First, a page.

Sell in May and go away?
There is an axiom in the market that suggest you should sell stocks in May and not get back into the market until November.
Many markets, especially commodity based markets have seasonality trends. For example, in the summertime we see an increase in oil prices due to the summer driving season. Often, we will see the stock price of oil companies’ rise during this period.
History suggest that this is more than a folksy axiom. Surprisingly, from 1950 through 2015, the average monthly returns for the S&P 500 from the November through April periods are dramatically higher than the May through October periods. Returns from November through April are 1.42% compared to 0.52%.
This year may have even more reasons to sell in May. One, we have a presidential election. Wall Street does not like uncertainty. The polls are tightening and quite frankly America doesn’t seem to be enthused by either candidate. This uncertainty leads to selling. The last three presidential races resulted in a loss in the stock market from May through October. In 2008 the loss was 27.3% in the Dow Jones Industrial Average.
This year could be worse. The one fundamental indicator I look at is the Price/Earnings Ratio. The price-to-earnings ratio (P/E) is a valuation method used to compare a company’s current share price to its per-share earnings. It can also be used on Indexes. Dividing the common stock market share price (numerator) by earnings per share (denominator) produces the ratio. For example, let us do a sample calculation with company XYZ that currently trades at $100.00 and has an earnings per share (EPS) of $5.00. Using the previously mentioned formula, you can calculate that XYZ’s price-to-earnings ratio is 100 / 5 = 20.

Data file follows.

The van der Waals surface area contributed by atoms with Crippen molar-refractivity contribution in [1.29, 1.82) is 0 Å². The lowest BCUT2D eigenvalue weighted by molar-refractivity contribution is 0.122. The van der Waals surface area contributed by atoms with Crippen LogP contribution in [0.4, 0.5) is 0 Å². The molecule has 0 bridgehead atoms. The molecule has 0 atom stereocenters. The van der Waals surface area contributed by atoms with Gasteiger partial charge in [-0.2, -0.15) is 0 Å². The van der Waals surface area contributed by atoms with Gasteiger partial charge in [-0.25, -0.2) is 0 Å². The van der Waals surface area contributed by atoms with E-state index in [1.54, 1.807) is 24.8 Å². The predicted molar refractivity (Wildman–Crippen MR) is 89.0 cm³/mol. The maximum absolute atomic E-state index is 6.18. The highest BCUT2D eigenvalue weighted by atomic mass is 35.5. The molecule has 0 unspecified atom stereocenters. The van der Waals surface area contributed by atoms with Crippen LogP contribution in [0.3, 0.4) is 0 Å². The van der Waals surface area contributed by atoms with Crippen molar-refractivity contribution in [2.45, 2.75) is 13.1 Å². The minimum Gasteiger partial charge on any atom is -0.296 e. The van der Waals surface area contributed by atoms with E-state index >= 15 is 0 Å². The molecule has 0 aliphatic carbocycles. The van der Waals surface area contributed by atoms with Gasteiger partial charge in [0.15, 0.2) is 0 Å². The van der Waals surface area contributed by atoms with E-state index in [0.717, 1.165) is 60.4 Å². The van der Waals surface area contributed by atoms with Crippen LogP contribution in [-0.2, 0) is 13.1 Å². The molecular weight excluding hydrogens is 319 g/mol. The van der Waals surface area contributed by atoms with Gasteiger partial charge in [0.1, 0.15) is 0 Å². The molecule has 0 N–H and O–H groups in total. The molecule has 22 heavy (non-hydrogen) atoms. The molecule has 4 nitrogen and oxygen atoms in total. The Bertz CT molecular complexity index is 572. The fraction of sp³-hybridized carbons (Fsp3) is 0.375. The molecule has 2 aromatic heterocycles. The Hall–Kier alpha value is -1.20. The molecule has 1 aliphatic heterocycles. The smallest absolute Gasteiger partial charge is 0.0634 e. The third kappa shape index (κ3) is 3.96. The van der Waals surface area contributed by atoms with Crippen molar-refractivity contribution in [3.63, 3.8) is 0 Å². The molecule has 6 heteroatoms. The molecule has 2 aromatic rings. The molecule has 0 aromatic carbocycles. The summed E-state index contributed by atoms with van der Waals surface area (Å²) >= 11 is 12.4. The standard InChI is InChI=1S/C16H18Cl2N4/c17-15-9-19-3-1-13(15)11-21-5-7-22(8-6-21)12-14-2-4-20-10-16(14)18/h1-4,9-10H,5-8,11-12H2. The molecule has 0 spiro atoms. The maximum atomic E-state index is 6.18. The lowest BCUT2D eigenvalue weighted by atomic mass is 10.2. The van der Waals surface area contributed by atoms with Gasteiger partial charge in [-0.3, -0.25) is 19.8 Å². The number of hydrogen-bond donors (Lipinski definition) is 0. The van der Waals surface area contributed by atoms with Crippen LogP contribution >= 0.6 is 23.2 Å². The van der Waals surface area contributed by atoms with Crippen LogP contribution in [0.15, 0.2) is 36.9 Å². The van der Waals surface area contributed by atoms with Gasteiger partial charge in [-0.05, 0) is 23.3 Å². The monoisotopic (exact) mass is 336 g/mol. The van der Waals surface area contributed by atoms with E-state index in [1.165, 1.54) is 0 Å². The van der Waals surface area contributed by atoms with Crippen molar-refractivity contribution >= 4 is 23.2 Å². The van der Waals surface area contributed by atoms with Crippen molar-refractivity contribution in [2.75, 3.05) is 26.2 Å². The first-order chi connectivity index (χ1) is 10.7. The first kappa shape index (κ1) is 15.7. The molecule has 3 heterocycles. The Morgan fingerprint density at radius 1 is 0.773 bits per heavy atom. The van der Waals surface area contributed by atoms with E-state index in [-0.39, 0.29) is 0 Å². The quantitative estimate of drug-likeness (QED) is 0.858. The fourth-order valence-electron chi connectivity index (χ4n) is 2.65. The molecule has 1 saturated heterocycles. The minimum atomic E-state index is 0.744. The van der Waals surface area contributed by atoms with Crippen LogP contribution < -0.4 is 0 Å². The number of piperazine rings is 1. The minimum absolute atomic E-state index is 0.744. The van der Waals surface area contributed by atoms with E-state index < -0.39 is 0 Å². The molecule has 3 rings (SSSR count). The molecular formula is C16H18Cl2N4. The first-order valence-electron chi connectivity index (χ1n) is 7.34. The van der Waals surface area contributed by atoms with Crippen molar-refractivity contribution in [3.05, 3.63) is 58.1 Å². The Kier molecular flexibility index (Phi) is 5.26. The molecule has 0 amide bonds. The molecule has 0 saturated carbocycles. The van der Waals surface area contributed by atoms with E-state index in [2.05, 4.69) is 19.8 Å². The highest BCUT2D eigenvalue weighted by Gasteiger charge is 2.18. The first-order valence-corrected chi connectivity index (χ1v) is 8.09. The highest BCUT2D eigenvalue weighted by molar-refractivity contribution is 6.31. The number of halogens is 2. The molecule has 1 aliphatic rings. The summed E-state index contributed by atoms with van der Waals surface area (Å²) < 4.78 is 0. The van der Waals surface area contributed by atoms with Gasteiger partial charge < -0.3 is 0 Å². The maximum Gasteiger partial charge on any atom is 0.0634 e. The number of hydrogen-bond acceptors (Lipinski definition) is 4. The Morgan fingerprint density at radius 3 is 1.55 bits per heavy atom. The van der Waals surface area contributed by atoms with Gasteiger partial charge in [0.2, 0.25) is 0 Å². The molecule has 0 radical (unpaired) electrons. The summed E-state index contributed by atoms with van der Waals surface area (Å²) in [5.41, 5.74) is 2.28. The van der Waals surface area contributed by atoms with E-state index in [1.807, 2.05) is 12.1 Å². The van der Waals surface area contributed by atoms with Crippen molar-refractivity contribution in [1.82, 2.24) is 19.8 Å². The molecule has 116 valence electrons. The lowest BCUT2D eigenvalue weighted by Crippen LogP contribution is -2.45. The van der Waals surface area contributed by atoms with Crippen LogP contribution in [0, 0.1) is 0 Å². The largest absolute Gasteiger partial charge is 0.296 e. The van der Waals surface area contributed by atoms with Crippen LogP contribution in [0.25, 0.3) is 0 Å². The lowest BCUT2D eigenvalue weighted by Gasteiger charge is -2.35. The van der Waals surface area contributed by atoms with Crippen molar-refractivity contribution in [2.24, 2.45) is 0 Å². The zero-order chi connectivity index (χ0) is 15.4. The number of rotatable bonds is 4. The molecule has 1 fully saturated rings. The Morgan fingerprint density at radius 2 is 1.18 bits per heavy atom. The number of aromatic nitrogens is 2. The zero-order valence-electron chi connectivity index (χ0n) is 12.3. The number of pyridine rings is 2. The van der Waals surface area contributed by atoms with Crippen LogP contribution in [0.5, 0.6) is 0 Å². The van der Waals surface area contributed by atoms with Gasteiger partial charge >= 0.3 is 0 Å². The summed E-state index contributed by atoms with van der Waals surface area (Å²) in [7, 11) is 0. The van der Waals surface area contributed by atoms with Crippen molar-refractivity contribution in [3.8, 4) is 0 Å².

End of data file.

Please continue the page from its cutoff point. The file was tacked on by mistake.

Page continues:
Historically, The S&P 500 has averaged a P/E ratio of 16.67. Currently it is 25.68. With current earnings of $87.53 for the S&P 500, if you used its average P/E of 16.67, the Value of the S&P should be 1459. Currently The S&P 500 is trading at 2055. This would be a 29% movement to the downside if it reverts back to its historical average. Prior to the collapse in 2008, the P/E ratio was at 28.
Finally as of this writing, Our Major Indexes have just entered into a mildly bearish State 2 in the Key2Options Program for the first time in about 60 days. Our State Modeling predicts when stocks will go up (bullish) or when they will go down (bearish).
Characteristics of State Modeling
|State 1||Bullish||Extremely Bullish||Price rise upwards|
|State 2||Bearish||Pullback from uptrend||Pullback from uptrend|
|State 3||Bullish||Bullish||Bulls and Bears are fighting aggressively but still mildly bullish|
|State 4||Bearish||Moderate Bearish||Lead indicator for upcoming sharp downtrend|
|State 5||Bullish||Moderate Bullish||Bulls and Bears are fighting aggressively but still mildly bullish|
|State 6||Bearish||Bearish||Expect new lows and sharp falls|
|State 7||Bullish||Pullback from downtrend||Pullback from downtrend|
|State 8||Bearish||Extremely Bearish||Price fall downward and expect new lows|
States 1, 3, 5 and 7 are bullish States. States 2, 4, 6 and 8 are bearish States. State 1 and 8 are at the extremes of bullishness and bearishness.
This could be the sign of a small pullback or a prelude to a dramatic sell off in the coming months. Check with the Key2Options blog post at http://key2options.com/blog/ to stay up to date with the latest trends in the financial markets.